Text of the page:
The Cambodian family was really nice, even if only one of them spoke English… with my nonexistent Khmer this made things interesting. The guy who does speak English initiated the idea for a community library since there are no such public services nearby, working with a local organization, he offered his property to build the ecohut. However in the meantime he supports his family by running a bar in town and was happy to have some beers with us after a long days work.
He lives there with his family and his wife’s parents who provided us with lunch, aka rice (the Khmer word for “eat” literally translates to “eat rice”) which usually comes surrounded by flies and with something meaty that I feel fortunate not having to eat (see my post on tarantulas). The other difficult part about staying in the countryside was sleeping, not because I wasn’t exhausted or had my own room with a nice bed to sleep on, but because I am usually spoiled with air conditioning, and this typical Cambodian home is without electricity, which means not only no AC but neither a fan nor bed net to keep the mosquitoes away while I sweat all night!
I was relieved to wake up the next day – even if it was at sunrise – just to get some fresh air and rinse off all the stickiness. For the few days that I worked on the earthbag building I stayed with the family and did not really shower. They sort of had a shower but if the door is closed in the little outhouse it is too hot and just makes you sweat more, so I kept it to a minimum splash.
On our third day, a few more people came to help from Siem Reap and we were able to make a lot more progress. The walls started to take shape (although a little lopsided in places) and our pile of dirt was shrinking quickly. I was also happy to have some stronger people to help lift the bags as our walls started to get taller.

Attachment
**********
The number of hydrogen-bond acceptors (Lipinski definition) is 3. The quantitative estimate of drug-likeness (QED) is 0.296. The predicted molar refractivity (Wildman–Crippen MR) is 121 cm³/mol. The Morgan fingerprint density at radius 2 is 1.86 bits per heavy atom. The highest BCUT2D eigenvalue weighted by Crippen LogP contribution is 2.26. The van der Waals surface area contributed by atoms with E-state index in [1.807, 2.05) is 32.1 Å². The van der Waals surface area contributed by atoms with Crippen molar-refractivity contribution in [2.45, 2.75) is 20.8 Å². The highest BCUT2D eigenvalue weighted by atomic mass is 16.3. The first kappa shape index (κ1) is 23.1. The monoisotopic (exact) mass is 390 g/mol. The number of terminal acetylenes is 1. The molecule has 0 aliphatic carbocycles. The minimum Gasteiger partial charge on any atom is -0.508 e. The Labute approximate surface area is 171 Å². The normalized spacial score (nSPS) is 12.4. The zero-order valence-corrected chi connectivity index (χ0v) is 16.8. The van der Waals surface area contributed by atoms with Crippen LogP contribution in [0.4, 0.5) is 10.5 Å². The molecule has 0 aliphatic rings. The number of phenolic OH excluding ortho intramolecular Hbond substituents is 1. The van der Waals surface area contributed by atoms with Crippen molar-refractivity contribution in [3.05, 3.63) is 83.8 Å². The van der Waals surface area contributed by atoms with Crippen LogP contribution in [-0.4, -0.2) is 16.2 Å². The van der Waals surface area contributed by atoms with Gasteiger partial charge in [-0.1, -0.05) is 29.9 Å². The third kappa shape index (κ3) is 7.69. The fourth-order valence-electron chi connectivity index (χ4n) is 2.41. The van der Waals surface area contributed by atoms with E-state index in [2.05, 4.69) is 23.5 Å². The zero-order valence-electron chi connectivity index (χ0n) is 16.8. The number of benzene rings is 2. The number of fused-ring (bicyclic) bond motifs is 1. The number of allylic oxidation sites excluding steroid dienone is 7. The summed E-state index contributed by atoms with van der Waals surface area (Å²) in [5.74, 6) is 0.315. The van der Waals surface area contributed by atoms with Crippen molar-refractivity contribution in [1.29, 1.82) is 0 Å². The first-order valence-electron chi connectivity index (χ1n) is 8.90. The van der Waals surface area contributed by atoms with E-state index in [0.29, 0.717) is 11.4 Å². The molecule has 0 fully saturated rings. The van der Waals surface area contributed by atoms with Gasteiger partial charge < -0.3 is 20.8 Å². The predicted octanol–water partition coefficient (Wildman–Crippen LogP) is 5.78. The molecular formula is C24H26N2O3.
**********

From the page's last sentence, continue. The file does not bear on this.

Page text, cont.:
My last day there I woke up and started to stretch when I turned to the side and saw one of the biggest spiders I have ever witnessed alive. I actually ran to the opposite side of the room and tried to take a picture that turned out pretty blurry since I was so far away. As soon as I was able to gather my belongings I got out of the room and booked a hotel for that evening! I like the outdoors and roughing it, as I don’t require many material goods but spiders is where I have to draw the line before going into epileptic shock.
I was happy to get a ride back to Siem Reap with the other volunteers, many of whom offered me a place to stay. However I was excited to check into one of the nicest hotels in the city covered in dirt and days of sweat and crash on my bed after ordering a feast of everything except rice.
So although I couldn’t stay to complete the walls of the building, I got a good sense of the construction process. I even learned a few techniques to make things easier and more stable that I will definitely incorporate into future designs (protecting bags from UV rays, shading, ratio of wall size to bag size, string leveling, and lots of tamping), however after understanding how labour intensive earthbagging is, I might hesitate to recommend the method without a full team of workers! It was still a great learning experience and hopefully I will be going back next month to help finish it up – plaster the bags, do the floor and build a glass bottle wall….. all of which I will be sure to update you about!